Intracellular accumulation of polyglutamine (polyQ)-expanded Huntingtin (Htt) protein is a hallmark of Huntington’s disease (HD). This study evaluated whether activation of Sirt1 by the anti-cancer agent, β-lapachone (β-lap), induces autophagy in human neuroblastoma SH-SY5Y cells, thereby reducing intracellular levels of polyQ aggregates and their concomitant cytotoxicity. Treatment of cells with β-lap markedly diminished the cytotoxicity induced by forced expression of Htt exon 1 containing a pathogenic polyQ stretch fused to green fluorescent protein (HttEx1(97Q)-GFP). β-lap increased autophagy in SH-SY5Y cells, as evidenced by the increased formation of LC3-II and autolysosomes. Furthermore, β-lap reduced HttEx1(97Q)-GFP aggregation, which was significantly prevented by co-incubation with 3-methyladenine, an inhibitor of autophagy. β-lap increased Sirt1 activity, as shown by the increased deacetylation of the Sirt1 substrates, PARP-1 and Atg5, and the nuclear translocation of FOXO1. Both the induction of autophagy and attenuation of HttEx1(97Q)-GFP aggregation by β-lap were significantly prevented by co-incubation with sirtinol, a general sirtuin inhibitor or by co-transfection with shRNA against Sirt1. The pro-autophagic actions of β-lap were further investigated in a transgenic Caenorhabditis elegans (C. elegans) line that expressed Q67 fused to cyanine fluorescent protein (Q67). Notably, β-lap reduced the number of Q67 puncta and restored Q67-induced defects in motility, which were largely prevented by pre-treatment with RNAi against sir-2.1, the C. elegans orthologue of Sirt1. Collectively, these data suggest that β-lap induces autophagy through activation of Sirt1, which in turn leads to a reduction in polyQ aggregation and cellular toxicity. Thus, β-lap provides a novel therapeutic opportunity for the treatment of HD.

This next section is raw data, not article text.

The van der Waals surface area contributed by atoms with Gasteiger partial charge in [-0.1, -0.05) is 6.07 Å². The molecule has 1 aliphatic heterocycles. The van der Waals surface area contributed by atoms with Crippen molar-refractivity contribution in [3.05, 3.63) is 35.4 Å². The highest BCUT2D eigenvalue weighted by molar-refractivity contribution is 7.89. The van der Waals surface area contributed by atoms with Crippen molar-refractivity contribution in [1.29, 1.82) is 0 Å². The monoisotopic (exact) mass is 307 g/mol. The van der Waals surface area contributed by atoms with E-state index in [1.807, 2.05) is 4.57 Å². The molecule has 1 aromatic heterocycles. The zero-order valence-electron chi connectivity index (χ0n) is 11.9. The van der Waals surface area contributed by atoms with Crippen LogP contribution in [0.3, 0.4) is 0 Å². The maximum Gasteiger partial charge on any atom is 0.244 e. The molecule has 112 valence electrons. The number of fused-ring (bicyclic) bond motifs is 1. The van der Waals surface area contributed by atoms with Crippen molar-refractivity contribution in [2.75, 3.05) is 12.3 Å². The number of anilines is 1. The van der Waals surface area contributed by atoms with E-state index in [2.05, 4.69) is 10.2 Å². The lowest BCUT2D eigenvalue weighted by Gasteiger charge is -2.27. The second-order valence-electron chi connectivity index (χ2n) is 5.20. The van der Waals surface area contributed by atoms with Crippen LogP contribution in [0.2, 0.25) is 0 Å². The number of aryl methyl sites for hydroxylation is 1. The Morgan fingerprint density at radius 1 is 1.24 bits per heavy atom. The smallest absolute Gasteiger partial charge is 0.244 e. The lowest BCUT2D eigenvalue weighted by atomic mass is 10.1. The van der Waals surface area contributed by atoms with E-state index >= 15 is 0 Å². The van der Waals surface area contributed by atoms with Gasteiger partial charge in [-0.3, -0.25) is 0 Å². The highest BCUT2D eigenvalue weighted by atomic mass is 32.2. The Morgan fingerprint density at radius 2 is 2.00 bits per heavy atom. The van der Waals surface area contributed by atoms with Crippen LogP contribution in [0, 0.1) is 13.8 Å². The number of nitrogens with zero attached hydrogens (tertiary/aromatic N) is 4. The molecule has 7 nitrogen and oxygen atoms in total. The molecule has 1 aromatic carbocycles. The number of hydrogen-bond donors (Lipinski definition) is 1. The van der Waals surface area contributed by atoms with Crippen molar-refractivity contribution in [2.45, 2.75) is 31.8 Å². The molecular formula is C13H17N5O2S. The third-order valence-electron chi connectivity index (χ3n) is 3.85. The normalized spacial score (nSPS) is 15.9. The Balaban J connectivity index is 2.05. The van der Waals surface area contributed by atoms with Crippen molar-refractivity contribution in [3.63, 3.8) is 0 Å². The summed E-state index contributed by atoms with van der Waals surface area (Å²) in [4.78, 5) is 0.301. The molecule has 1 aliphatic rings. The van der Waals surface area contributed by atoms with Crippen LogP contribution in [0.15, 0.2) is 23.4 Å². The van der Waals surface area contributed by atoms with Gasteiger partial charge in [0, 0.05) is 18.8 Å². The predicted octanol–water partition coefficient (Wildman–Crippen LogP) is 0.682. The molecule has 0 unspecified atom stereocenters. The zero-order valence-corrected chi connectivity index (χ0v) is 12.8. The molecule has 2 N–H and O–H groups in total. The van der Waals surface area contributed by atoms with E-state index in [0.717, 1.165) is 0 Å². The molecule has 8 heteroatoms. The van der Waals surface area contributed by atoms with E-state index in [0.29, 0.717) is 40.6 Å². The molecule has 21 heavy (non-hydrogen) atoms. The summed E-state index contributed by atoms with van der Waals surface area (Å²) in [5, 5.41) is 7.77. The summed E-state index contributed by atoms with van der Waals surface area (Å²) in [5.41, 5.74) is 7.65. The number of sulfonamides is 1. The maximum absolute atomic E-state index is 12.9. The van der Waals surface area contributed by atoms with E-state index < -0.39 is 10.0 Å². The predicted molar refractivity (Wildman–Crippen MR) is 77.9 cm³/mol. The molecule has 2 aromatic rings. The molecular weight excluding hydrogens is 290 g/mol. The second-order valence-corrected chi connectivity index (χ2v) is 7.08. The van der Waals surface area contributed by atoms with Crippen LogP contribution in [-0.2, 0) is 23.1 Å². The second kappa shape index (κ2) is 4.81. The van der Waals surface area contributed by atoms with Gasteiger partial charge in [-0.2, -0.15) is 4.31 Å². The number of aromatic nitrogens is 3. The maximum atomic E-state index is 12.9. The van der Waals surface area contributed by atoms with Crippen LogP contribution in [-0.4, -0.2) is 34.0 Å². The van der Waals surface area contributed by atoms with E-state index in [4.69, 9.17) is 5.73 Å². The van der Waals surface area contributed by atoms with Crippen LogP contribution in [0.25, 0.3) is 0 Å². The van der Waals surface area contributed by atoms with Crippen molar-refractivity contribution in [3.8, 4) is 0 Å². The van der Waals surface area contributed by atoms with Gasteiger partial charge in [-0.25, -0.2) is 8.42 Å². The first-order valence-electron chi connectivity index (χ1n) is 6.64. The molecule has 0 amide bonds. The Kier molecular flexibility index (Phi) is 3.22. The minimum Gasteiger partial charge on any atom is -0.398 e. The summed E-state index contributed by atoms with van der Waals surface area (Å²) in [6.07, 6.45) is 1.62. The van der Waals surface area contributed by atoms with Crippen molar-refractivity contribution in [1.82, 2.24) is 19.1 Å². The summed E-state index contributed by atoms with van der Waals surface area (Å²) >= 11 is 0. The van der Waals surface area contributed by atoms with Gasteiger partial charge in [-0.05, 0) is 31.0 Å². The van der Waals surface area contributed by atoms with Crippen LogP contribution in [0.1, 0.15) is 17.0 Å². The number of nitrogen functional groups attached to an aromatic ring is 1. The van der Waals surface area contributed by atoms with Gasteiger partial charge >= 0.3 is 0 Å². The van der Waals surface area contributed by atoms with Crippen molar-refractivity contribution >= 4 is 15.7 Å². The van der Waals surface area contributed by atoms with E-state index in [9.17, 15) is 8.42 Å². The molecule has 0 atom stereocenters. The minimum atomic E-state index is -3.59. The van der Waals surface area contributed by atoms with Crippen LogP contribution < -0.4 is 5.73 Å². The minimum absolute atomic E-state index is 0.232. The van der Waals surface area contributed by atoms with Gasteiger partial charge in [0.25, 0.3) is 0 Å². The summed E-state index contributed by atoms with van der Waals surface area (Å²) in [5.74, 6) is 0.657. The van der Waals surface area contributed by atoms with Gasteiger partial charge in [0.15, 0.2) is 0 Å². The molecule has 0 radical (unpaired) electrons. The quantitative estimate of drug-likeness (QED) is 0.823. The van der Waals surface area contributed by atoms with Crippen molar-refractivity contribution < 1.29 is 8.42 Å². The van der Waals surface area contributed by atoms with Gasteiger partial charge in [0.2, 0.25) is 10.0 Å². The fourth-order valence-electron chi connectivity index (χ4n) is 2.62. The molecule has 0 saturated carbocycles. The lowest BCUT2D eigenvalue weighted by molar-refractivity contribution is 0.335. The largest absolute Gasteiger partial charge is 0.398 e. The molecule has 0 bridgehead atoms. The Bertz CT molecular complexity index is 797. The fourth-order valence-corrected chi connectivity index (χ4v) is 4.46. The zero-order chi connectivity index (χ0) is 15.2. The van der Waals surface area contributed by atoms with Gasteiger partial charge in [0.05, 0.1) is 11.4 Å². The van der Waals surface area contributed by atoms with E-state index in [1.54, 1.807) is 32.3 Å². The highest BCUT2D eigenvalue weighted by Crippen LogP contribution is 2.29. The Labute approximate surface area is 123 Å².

The nuclear inclusion a (NIa) protease of turnip mosaic virus (TuMV) is responsible for the processing of the viral polyprotein into functional proteins. NIa was previously shown to possess a relatively strict substrate specificity with a preference for Val-Xaa-His-Gln↓, with the scissile bond located after Gln. The presence of the same consensus sequence, Val12-His-His-Gln15, near the presumptive α-secretase cleavage site of the amyloid-β (Aβ) peptide led us to hypothesize that NIa could possess activity against Aβ.
Western blotting results showed that oligomeric as well as monomeric forms of Aβ can be degraded by NIa in vitro. The specific cleavage of Aβ was further confirmed by mass spectrometry analysis. NIa was shown to exist predominantly in the cytoplasm as observed by immunofluorescence microscopy. The overexpression of NIa in B103 neuroblastoma cells resulted in a significant reduction in cell death caused by both intracellularly generated and exogenously added Aβ. Moreover, lentiviral-mediated expression of NIa in APPsw/PS1 transgenic mice significantly reduced the levels of Aβ and plaques in the brain.
These results indicate that the degradation of Aβ in the cytoplasm could be a novel strategy to control the levels of Aβ, plaque formation, and the associated cell death.